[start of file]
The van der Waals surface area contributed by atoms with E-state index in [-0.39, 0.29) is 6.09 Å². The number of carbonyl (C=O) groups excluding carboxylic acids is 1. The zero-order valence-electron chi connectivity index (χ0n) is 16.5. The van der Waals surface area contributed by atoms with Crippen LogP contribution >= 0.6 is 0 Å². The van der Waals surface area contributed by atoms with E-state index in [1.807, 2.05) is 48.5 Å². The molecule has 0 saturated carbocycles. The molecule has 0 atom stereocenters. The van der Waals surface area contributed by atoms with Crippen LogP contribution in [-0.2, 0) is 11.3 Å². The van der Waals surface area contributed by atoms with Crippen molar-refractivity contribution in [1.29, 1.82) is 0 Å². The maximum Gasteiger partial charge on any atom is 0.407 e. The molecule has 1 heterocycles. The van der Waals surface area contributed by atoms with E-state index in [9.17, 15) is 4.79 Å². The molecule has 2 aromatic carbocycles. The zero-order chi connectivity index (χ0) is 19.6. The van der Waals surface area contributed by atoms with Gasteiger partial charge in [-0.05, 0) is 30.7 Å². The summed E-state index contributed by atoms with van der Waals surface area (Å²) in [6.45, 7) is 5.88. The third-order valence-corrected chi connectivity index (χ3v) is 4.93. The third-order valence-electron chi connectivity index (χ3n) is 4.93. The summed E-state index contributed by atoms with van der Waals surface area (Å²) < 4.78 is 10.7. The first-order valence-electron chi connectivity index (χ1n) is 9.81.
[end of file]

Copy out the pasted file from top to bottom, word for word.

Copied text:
The van der Waals surface area contributed by atoms with E-state index in [-0.39, 0.29) is 6.09 Å². The number of carbonyl (C=O) groups excluding carboxylic acids is 1. The zero-order valence-electron chi connectivity index (χ0n) is 16.5. The van der Waals surface area contributed by atoms with Crippen LogP contribution >= 0.6 is 0 Å². The van der Waals surface area contributed by atoms with E-state index in [1.807, 2.05) is 48.5 Å². The molecule has 0 saturated carbocycles. The molecule has 0 atom stereocenters. The van der Waals surface area contributed by atoms with Crippen LogP contribution in [-0.2, 0) is 11.3 Å². The van der Waals surface area contributed by atoms with Crippen molar-refractivity contribution in [1.29, 1.82) is 0 Å². The maximum Gasteiger partial charge on any atom is 0.407 e. The molecule has 1 heterocycles. The van der Waals surface area contributed by atoms with E-state index in [9.17, 15) is 4.79 Å². The molecule has 2 aromatic carbocycles. The zero-order chi connectivity index (χ0) is 19.6. The van der Waals surface area contributed by atoms with Gasteiger partial charge in [-0.05, 0) is 30.7 Å². The summed E-state index contributed by atoms with van der Waals surface area (Å²) in [6.45, 7) is 5.88. The third-order valence-corrected chi connectivity index (χ3v) is 4.93. The third-order valence-electron chi connectivity index (χ3n) is 4.93. The summed E-state index contributed by atoms with van der Waals surface area (Å²) < 4.78 is 10.7. The first-order valence-electron chi connectivity index (χ1n) is 9.81.